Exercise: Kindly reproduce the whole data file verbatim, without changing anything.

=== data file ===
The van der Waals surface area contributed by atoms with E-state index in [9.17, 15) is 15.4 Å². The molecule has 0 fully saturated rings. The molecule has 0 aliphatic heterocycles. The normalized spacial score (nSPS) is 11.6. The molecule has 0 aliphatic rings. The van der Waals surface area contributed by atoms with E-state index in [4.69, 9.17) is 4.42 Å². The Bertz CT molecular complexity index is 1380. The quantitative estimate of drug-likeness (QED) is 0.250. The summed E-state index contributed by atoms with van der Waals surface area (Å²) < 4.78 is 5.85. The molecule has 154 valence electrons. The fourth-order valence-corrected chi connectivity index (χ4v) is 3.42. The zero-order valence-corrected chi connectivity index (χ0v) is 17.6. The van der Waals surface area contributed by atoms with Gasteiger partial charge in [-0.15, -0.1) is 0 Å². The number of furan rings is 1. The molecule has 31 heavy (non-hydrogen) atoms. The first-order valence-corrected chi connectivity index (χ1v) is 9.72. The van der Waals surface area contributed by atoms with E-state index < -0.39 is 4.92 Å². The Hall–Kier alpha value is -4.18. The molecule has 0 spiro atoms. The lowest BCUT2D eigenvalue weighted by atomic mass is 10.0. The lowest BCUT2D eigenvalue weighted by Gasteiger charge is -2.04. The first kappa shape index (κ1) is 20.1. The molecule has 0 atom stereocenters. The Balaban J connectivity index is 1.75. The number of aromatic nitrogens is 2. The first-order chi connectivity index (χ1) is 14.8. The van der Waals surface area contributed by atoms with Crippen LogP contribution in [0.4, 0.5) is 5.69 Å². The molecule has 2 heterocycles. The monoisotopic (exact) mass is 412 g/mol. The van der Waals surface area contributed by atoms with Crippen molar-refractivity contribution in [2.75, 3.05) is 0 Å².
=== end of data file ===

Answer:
The van der Waals surface area contributed by atoms with E-state index in [9.17, 15) is 15.4 Å². The molecule has 0 fully saturated rings. The molecule has 0 aliphatic heterocycles. The normalized spacial score (nSPS) is 11.6. The molecule has 0 aliphatic rings. The van der Waals surface area contributed by atoms with E-state index in [4.69, 9.17) is 4.42 Å². The Bertz CT molecular complexity index is 1380. The quantitative estimate of drug-likeness (QED) is 0.250. The summed E-state index contributed by atoms with van der Waals surface area (Å²) < 4.78 is 5.85. The molecule has 154 valence electrons. The fourth-order valence-corrected chi connectivity index (χ4v) is 3.42. The zero-order valence-corrected chi connectivity index (χ0v) is 17.6. The van der Waals surface area contributed by atoms with Gasteiger partial charge in [-0.15, -0.1) is 0 Å². The number of furan rings is 1. The molecule has 31 heavy (non-hydrogen) atoms. The first-order valence-corrected chi connectivity index (χ1v) is 9.72. The van der Waals surface area contributed by atoms with E-state index < -0.39 is 4.92 Å². The Hall–Kier alpha value is -4.18. The molecule has 0 spiro atoms. The lowest BCUT2D eigenvalue weighted by atomic mass is 10.0. The lowest BCUT2D eigenvalue weighted by Gasteiger charge is -2.04. The first kappa shape index (κ1) is 20.1. The molecule has 0 atom stereocenters. The Balaban J connectivity index is 1.75. The number of aromatic nitrogens is 2. The first-order chi connectivity index (χ1) is 14.8. The van der Waals surface area contributed by atoms with Crippen LogP contribution in [0.4, 0.5) is 5.69 Å². The molecule has 2 heterocycles. The monoisotopic (exact) mass is 412 g/mol. The van der Waals surface area contributed by atoms with Crippen molar-refractivity contribution in [2.75, 3.05) is 0 Å².